Financial Loss in the Sale of Personal Resident cannot be Deducted from the Income for Purposes of Calculating Child Support

Since the financial collapse of 2008, many people have suffered the financial indignity of selling a residence for less than they paid for it.  Such was the case of K.J.P. v. R.A.P. recently decided by the Pennsylvania Superior Court on May 22, 2013.  The Appellant in the case, a father order to pay child support for children, attempted to deduct a $115,000.00 loss on the sale of a property in New Jersey from income.

Father asserted that the property which he sold was a business property in which he had invested in and which he intended to renovate and flip.  The Court noted that the Father had, in the past, participated in such activities but further noted that he had lived in the property for a two year period before selling the property.  Because this was during the time of the financial collapse, this may have been because the property could not be sold.  At any rate, after considering the tax consequences of living in the property for two years and whether or not the property would qualify for deduction as a business loss for tax purposes, the Court determined that the property was, in fact, a residential property and the residence for two years of the obligor Father.  The Court further noted that the Father had not included income from property which he said he was flipping in the past in calculating child support.  The only issue remaining before the Court was whether the Master properly excluded from the Father’s income the net loss he suffered at the time he sold real estate in which he was living.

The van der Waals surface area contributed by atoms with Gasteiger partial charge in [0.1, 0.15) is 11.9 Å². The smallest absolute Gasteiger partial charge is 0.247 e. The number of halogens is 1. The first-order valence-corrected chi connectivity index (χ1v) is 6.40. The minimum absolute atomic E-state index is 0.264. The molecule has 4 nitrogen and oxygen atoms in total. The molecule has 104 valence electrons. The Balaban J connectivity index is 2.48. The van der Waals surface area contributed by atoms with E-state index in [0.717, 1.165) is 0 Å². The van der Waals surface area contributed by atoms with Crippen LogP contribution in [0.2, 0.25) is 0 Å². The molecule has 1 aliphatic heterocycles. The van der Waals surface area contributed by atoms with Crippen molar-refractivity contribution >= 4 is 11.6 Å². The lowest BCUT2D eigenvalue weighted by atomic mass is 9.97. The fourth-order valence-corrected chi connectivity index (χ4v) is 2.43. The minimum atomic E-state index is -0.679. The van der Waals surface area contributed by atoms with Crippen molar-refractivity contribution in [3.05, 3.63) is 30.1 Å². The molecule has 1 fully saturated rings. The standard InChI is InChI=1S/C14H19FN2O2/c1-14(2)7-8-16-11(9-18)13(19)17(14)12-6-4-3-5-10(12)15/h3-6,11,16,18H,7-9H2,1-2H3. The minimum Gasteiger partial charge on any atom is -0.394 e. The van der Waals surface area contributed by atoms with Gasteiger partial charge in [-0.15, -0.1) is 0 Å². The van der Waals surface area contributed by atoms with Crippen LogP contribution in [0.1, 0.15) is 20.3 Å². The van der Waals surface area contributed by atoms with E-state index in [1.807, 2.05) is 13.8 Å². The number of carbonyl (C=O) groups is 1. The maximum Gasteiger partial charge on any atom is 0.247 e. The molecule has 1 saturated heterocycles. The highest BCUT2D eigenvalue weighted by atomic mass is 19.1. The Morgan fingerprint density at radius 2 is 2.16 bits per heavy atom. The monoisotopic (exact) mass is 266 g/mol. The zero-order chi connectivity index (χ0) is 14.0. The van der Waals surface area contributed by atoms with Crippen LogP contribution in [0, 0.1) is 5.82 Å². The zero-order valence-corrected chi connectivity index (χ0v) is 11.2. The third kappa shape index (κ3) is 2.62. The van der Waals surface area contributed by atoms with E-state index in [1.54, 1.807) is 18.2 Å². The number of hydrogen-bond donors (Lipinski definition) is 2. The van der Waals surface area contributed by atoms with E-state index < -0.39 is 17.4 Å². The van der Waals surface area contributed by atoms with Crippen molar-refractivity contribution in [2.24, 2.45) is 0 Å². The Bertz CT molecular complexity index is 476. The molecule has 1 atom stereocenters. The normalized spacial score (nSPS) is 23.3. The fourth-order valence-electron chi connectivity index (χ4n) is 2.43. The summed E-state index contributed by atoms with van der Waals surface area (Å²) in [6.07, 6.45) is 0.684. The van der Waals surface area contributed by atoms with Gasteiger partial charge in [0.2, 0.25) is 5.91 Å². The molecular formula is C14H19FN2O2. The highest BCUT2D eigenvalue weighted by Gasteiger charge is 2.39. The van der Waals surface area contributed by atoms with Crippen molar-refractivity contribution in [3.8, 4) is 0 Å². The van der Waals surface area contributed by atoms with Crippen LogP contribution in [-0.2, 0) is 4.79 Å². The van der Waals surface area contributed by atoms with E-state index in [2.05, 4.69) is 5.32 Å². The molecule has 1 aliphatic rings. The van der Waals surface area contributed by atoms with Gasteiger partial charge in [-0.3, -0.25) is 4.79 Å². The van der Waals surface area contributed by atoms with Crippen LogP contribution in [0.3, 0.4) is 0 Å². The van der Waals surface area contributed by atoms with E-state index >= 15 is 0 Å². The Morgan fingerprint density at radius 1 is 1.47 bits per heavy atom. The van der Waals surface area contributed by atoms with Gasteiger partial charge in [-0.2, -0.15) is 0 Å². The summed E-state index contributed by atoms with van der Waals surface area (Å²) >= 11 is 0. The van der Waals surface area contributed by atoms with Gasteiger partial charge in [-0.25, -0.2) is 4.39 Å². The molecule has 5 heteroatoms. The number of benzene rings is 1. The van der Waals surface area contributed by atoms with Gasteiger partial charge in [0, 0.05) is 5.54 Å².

Income is defined in the Domestic Relations Code at 23 Pa.C.S. Section 4302 and under the Pennsylvania Supreme Court Guidelines at Pa.R.C.P. 1910.16-2(a)(2).  The Domestic Relations Code states:

“Income includes compensation for services, including but not limited to, wages, salaries, bonuses, fees, compensation in kind, commissions and similar items; income derived from business gains derived from dealing in property; interest; rents; royalties; dividends; annuities; income from life insurance; all forms of retirement; pensions; income from discharge of indebtedness; distributive share of partner gross share; income in respect of a decedent; income from an interest in an estate or trust; military retirement benefits; railroad employment retirement benefits; social security benefits; temporary and permanent disability benefits; workers’ compensation; unemployment compensation; other entitlements to money or lump sum awards, without regard to source, including lottery winnings; income tax refunds; insurance compensation or settlements; awards or verdicts; and any form of payment due to and collectable by an individual regardless of source” 23 Pa.C.S. Section 4302 (emphasis added)

Note that the definition includes “gains” derived from dealing in property but not losses.  While the Father asserted that the trial court erred in concluding that the sale of his primary residence did not constitute a dealing in property, the definition, while including dealing in property, deals with gains not losses.  The Court also determined that the guideline included net income of business or dealing in property but not from the sale or residence.  While the Court considered how the Internal Revenue Code would view sale of a residence for a loss, that was not the basis of its ruling.

The Superior Court upheld the trial court in determining that loss on the sale of a principal residence is not deducted from the income before applying income standards to the calculation required for determining child support.